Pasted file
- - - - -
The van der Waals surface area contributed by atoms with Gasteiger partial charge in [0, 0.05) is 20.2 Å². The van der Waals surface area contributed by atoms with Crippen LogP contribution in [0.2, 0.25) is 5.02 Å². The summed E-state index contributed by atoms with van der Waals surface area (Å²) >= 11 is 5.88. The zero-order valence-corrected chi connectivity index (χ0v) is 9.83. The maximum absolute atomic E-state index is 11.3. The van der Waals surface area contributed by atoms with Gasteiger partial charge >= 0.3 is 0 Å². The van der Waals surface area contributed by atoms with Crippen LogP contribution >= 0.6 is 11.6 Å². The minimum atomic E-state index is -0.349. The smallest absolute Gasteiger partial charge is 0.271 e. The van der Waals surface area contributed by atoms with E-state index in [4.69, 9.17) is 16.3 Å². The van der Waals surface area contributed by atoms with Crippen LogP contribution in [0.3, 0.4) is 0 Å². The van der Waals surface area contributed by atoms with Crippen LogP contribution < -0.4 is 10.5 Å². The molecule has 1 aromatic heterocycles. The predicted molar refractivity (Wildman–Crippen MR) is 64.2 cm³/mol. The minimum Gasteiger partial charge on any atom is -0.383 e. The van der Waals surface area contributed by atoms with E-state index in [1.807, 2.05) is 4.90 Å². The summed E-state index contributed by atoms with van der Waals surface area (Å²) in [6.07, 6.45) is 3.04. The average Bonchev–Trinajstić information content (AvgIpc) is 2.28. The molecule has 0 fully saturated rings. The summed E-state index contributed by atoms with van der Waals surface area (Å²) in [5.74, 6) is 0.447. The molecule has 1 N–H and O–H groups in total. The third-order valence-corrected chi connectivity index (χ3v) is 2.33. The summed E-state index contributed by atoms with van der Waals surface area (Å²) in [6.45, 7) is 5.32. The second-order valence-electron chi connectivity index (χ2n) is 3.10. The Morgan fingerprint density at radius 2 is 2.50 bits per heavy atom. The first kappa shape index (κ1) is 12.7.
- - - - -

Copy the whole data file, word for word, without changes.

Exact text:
The van der Waals surface area contributed by atoms with Gasteiger partial charge in [0, 0.05) is 20.2 Å². The van der Waals surface area contributed by atoms with Crippen LogP contribution in [0.2, 0.25) is 5.02 Å². The summed E-state index contributed by atoms with van der Waals surface area (Å²) >= 11 is 5.88. The zero-order valence-corrected chi connectivity index (χ0v) is 9.83. The maximum absolute atomic E-state index is 11.3. The van der Waals surface area contributed by atoms with Gasteiger partial charge >= 0.3 is 0 Å². The van der Waals surface area contributed by atoms with Crippen LogP contribution >= 0.6 is 11.6 Å². The minimum atomic E-state index is -0.349. The smallest absolute Gasteiger partial charge is 0.271 e. The van der Waals surface area contributed by atoms with E-state index in [4.69, 9.17) is 16.3 Å². The van der Waals surface area contributed by atoms with Crippen LogP contribution in [0.3, 0.4) is 0 Å². The van der Waals surface area contributed by atoms with Crippen LogP contribution < -0.4 is 10.5 Å². The molecule has 1 aromatic heterocycles. The predicted molar refractivity (Wildman–Crippen MR) is 64.2 cm³/mol. The minimum Gasteiger partial charge on any atom is -0.383 e. The van der Waals surface area contributed by atoms with E-state index in [1.807, 2.05) is 4.90 Å². The summed E-state index contributed by atoms with van der Waals surface area (Å²) in [6.07, 6.45) is 3.04. The average Bonchev–Trinajstić information content (AvgIpc) is 2.28. The molecule has 0 fully saturated rings. The summed E-state index contributed by atoms with van der Waals surface area (Å²) in [5.74, 6) is 0.447. The molecule has 1 N–H and O–H groups in total. The third-order valence-corrected chi connectivity index (χ3v) is 2.33. The summed E-state index contributed by atoms with van der Waals surface area (Å²) in [6.45, 7) is 5.32. The second-order valence-electron chi connectivity index (χ2n) is 3.10. The Morgan fingerprint density at radius 2 is 2.50 bits per heavy atom. The first kappa shape index (κ1) is 12.7.